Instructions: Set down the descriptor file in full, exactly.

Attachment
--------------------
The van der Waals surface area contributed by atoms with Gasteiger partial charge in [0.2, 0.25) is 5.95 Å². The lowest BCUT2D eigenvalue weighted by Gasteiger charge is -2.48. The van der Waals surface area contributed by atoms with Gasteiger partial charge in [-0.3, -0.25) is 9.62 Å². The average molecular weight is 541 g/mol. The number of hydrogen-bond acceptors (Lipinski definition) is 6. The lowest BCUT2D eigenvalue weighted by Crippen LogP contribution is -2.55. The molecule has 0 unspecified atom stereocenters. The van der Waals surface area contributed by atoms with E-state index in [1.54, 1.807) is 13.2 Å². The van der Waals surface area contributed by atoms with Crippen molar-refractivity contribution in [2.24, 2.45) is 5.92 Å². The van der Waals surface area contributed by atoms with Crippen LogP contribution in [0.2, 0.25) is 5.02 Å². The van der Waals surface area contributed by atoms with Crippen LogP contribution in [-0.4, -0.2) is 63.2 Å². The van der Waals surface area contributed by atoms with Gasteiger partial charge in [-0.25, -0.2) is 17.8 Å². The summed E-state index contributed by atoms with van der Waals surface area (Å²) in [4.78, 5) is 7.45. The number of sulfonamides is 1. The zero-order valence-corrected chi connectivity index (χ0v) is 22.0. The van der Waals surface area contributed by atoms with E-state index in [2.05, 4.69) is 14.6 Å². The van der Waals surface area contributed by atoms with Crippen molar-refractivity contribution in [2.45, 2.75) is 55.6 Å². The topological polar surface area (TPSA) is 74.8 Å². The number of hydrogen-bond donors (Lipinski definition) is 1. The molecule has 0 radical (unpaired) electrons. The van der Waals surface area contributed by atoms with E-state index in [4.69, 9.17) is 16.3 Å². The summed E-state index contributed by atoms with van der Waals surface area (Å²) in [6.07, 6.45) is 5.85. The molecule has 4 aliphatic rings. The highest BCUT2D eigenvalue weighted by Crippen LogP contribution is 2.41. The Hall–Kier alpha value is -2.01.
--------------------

The van der Waals surface area contributed by atoms with Gasteiger partial charge in [0.2, 0.25) is 5.95 Å². The lowest BCUT2D eigenvalue weighted by Gasteiger charge is -2.48. The van der Waals surface area contributed by atoms with Gasteiger partial charge in [-0.3, -0.25) is 9.62 Å². The average molecular weight is 541 g/mol. The number of hydrogen-bond acceptors (Lipinski definition) is 6. The lowest BCUT2D eigenvalue weighted by Crippen LogP contribution is -2.55. The molecule has 0 unspecified atom stereocenters. The van der Waals surface area contributed by atoms with E-state index in [1.54, 1.807) is 13.2 Å². The van der Waals surface area contributed by atoms with Crippen molar-refractivity contribution in [2.24, 2.45) is 5.92 Å². The van der Waals surface area contributed by atoms with Crippen LogP contribution in [0.2, 0.25) is 5.02 Å². The van der Waals surface area contributed by atoms with Crippen LogP contribution in [-0.4, -0.2) is 63.2 Å². The van der Waals surface area contributed by atoms with Gasteiger partial charge in [-0.25, -0.2) is 17.8 Å². The summed E-state index contributed by atoms with van der Waals surface area (Å²) in [4.78, 5) is 7.45. The number of sulfonamides is 1. The zero-order valence-corrected chi connectivity index (χ0v) is 22.0. The van der Waals surface area contributed by atoms with E-state index in [2.05, 4.69) is 14.6 Å². The van der Waals surface area contributed by atoms with Crippen molar-refractivity contribution in [2.45, 2.75) is 55.6 Å². The topological polar surface area (TPSA) is 74.8 Å². The number of hydrogen-bond donors (Lipinski definition) is 1. The molecule has 0 radical (unpaired) electrons. The van der Waals surface area contributed by atoms with E-state index in [4.69, 9.17) is 16.3 Å². The summed E-state index contributed by atoms with van der Waals surface area (Å²) in [6.07, 6.45) is 5.85. The molecule has 4 aliphatic rings. The highest BCUT2D eigenvalue weighted by Crippen LogP contribution is 2.41. The Hall–Kier alpha value is -2.01.